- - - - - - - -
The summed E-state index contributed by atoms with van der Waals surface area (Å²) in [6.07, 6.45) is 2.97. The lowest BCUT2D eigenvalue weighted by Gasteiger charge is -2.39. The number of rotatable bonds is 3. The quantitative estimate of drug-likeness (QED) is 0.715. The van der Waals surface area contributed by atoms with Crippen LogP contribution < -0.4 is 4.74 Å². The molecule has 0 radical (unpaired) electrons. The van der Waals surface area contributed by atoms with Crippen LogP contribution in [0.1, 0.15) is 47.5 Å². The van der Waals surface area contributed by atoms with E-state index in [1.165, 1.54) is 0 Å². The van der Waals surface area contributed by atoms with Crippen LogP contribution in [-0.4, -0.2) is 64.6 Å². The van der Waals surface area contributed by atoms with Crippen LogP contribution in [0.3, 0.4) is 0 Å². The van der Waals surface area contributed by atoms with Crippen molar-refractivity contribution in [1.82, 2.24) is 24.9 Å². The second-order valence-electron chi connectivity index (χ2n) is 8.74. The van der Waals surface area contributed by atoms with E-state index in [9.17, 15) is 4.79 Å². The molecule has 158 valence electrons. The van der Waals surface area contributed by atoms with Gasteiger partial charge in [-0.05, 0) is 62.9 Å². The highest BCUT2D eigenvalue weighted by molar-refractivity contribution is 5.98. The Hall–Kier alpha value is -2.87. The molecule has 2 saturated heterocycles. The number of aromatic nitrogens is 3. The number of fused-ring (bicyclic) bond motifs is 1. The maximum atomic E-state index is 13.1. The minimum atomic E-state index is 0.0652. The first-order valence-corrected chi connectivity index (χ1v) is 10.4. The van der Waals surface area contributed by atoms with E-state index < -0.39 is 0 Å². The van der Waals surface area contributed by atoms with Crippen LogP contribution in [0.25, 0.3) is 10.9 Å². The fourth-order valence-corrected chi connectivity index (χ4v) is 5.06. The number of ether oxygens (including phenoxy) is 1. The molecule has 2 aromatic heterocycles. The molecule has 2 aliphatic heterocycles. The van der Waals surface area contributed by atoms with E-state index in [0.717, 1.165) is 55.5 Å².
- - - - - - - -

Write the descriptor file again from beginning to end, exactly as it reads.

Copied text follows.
The summed E-state index contributed by atoms with van der Waals surface area (Å²) in [6.07, 6.45) is 2.97. The lowest BCUT2D eigenvalue weighted by Gasteiger charge is -2.39. The number of rotatable bonds is 3. The quantitative estimate of drug-likeness (QED) is 0.715. The van der Waals surface area contributed by atoms with Crippen LogP contribution < -0.4 is 4.74 Å². The molecule has 0 radical (unpaired) electrons. The van der Waals surface area contributed by atoms with Crippen LogP contribution in [0.1, 0.15) is 47.5 Å². The van der Waals surface area contributed by atoms with E-state index in [1.165, 1.54) is 0 Å². The van der Waals surface area contributed by atoms with Crippen LogP contribution in [-0.4, -0.2) is 64.6 Å². The van der Waals surface area contributed by atoms with Crippen LogP contribution in [0.3, 0.4) is 0 Å². The van der Waals surface area contributed by atoms with Crippen molar-refractivity contribution in [1.82, 2.24) is 24.9 Å². The second-order valence-electron chi connectivity index (χ2n) is 8.74. The van der Waals surface area contributed by atoms with E-state index in [9.17, 15) is 4.79 Å². The molecule has 158 valence electrons. The van der Waals surface area contributed by atoms with Gasteiger partial charge in [-0.05, 0) is 62.9 Å². The highest BCUT2D eigenvalue weighted by molar-refractivity contribution is 5.98. The Hall–Kier alpha value is -2.87. The molecule has 2 saturated heterocycles. The number of aromatic nitrogens is 3. The number of fused-ring (bicyclic) bond motifs is 1. The maximum atomic E-state index is 13.1. The minimum atomic E-state index is 0.0652. The first-order valence-corrected chi connectivity index (χ1v) is 10.4. The van der Waals surface area contributed by atoms with E-state index < -0.39 is 0 Å². The van der Waals surface area contributed by atoms with Crippen LogP contribution in [0.25, 0.3) is 10.9 Å². The fourth-order valence-corrected chi connectivity index (χ4v) is 5.06. The number of ether oxygens (including phenoxy) is 1. The molecule has 2 aromatic heterocycles. The molecule has 2 aliphatic heterocycles. The van der Waals surface area contributed by atoms with E-state index in [0.717, 1.165) is 55.5 Å².